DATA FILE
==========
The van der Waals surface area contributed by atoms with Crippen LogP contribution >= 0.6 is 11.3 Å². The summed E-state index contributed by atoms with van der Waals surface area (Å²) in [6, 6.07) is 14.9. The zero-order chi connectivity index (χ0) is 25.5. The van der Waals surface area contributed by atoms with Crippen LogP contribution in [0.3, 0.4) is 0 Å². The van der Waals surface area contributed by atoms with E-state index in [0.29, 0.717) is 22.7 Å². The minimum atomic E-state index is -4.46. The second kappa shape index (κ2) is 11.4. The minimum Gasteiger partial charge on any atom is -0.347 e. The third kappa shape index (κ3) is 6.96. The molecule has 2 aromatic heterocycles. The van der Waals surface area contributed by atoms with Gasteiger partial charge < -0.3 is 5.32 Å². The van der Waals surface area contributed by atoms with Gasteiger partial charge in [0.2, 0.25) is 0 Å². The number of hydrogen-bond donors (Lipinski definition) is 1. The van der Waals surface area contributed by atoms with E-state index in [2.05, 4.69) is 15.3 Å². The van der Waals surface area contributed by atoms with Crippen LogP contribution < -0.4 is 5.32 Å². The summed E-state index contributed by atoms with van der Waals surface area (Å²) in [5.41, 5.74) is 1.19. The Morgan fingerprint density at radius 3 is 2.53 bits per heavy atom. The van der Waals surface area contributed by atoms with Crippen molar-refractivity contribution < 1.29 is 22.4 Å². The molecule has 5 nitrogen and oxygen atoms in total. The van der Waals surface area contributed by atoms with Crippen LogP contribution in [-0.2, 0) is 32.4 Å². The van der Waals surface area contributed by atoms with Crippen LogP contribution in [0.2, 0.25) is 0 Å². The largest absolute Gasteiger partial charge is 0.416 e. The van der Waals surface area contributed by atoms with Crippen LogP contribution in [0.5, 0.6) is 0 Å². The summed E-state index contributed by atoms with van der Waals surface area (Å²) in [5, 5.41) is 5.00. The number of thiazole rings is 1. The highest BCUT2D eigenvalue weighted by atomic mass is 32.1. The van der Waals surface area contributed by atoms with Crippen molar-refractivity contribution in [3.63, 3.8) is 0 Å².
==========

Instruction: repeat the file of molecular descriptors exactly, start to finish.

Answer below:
The van der Waals surface area contributed by atoms with Crippen LogP contribution >= 0.6 is 11.3 Å². The summed E-state index contributed by atoms with van der Waals surface area (Å²) in [6, 6.07) is 14.9. The zero-order chi connectivity index (χ0) is 25.5. The van der Waals surface area contributed by atoms with Crippen LogP contribution in [0.3, 0.4) is 0 Å². The van der Waals surface area contributed by atoms with E-state index in [0.29, 0.717) is 22.7 Å². The minimum atomic E-state index is -4.46. The second kappa shape index (κ2) is 11.4. The minimum Gasteiger partial charge on any atom is -0.347 e. The third kappa shape index (κ3) is 6.96. The molecule has 2 aromatic heterocycles. The van der Waals surface area contributed by atoms with Gasteiger partial charge < -0.3 is 5.32 Å². The van der Waals surface area contributed by atoms with Gasteiger partial charge in [0.2, 0.25) is 0 Å². The number of hydrogen-bond donors (Lipinski definition) is 1. The van der Waals surface area contributed by atoms with E-state index in [2.05, 4.69) is 15.3 Å². The van der Waals surface area contributed by atoms with Crippen LogP contribution < -0.4 is 5.32 Å². The summed E-state index contributed by atoms with van der Waals surface area (Å²) in [5.41, 5.74) is 1.19. The Morgan fingerprint density at radius 3 is 2.53 bits per heavy atom. The van der Waals surface area contributed by atoms with Crippen molar-refractivity contribution < 1.29 is 22.4 Å². The molecule has 5 nitrogen and oxygen atoms in total. The van der Waals surface area contributed by atoms with Crippen LogP contribution in [-0.2, 0) is 32.4 Å². The van der Waals surface area contributed by atoms with Crippen LogP contribution in [0.2, 0.25) is 0 Å². The largest absolute Gasteiger partial charge is 0.416 e. The van der Waals surface area contributed by atoms with Crippen LogP contribution in [0.5, 0.6) is 0 Å². The summed E-state index contributed by atoms with van der Waals surface area (Å²) in [5, 5.41) is 5.00. The number of thiazole rings is 1. The highest BCUT2D eigenvalue weighted by atomic mass is 32.1. The van der Waals surface area contributed by atoms with Crippen molar-refractivity contribution in [3.63, 3.8) is 0 Å².